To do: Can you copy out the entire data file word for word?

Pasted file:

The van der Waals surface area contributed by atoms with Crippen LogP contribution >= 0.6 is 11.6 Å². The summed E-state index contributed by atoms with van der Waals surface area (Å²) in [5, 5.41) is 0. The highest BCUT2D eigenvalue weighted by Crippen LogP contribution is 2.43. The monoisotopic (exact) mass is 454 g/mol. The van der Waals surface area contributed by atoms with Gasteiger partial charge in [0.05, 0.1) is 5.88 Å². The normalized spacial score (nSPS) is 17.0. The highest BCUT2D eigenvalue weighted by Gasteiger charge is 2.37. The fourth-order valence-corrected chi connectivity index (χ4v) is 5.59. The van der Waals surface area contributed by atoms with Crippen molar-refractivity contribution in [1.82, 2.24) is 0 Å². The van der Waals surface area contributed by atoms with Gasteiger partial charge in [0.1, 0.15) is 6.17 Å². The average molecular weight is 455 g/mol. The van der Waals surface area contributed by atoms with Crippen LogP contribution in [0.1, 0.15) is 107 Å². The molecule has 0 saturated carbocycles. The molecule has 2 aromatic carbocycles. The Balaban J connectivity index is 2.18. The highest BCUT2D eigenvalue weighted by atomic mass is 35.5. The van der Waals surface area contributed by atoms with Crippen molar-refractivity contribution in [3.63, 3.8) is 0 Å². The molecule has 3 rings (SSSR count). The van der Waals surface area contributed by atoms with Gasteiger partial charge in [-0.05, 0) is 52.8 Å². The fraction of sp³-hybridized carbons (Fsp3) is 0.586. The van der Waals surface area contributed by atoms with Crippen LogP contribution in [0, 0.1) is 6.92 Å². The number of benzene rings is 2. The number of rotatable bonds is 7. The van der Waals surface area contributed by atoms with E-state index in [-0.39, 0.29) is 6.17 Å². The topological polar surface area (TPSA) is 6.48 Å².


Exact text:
The van der Waals surface area contributed by atoms with Crippen LogP contribution >= 0.6 is 11.6 Å². The summed E-state index contributed by atoms with van der Waals surface area (Å²) in [5, 5.41) is 0. The highest BCUT2D eigenvalue weighted by Crippen LogP contribution is 2.43. The monoisotopic (exact) mass is 454 g/mol. The van der Waals surface area contributed by atoms with Gasteiger partial charge in [0.05, 0.1) is 5.88 Å². The normalized spacial score (nSPS) is 17.0. The highest BCUT2D eigenvalue weighted by Gasteiger charge is 2.37. The fourth-order valence-corrected chi connectivity index (χ4v) is 5.59. The van der Waals surface area contributed by atoms with Crippen molar-refractivity contribution in [1.82, 2.24) is 0 Å². The van der Waals surface area contributed by atoms with Gasteiger partial charge in [0.1, 0.15) is 6.17 Å². The average molecular weight is 455 g/mol. The van der Waals surface area contributed by atoms with Crippen LogP contribution in [0.1, 0.15) is 107 Å². The molecule has 0 saturated carbocycles. The molecule has 2 aromatic carbocycles. The Balaban J connectivity index is 2.18. The highest BCUT2D eigenvalue weighted by atomic mass is 35.5. The van der Waals surface area contributed by atoms with Crippen molar-refractivity contribution in [3.63, 3.8) is 0 Å². The molecule has 3 rings (SSSR count). The van der Waals surface area contributed by atoms with Gasteiger partial charge in [-0.05, 0) is 52.8 Å². The fraction of sp³-hybridized carbons (Fsp3) is 0.586. The van der Waals surface area contributed by atoms with Crippen LogP contribution in [0, 0.1) is 6.92 Å². The number of benzene rings is 2. The number of rotatable bonds is 7. The van der Waals surface area contributed by atoms with E-state index in [-0.39, 0.29) is 6.17 Å². The topological polar surface area (TPSA) is 6.48 Å².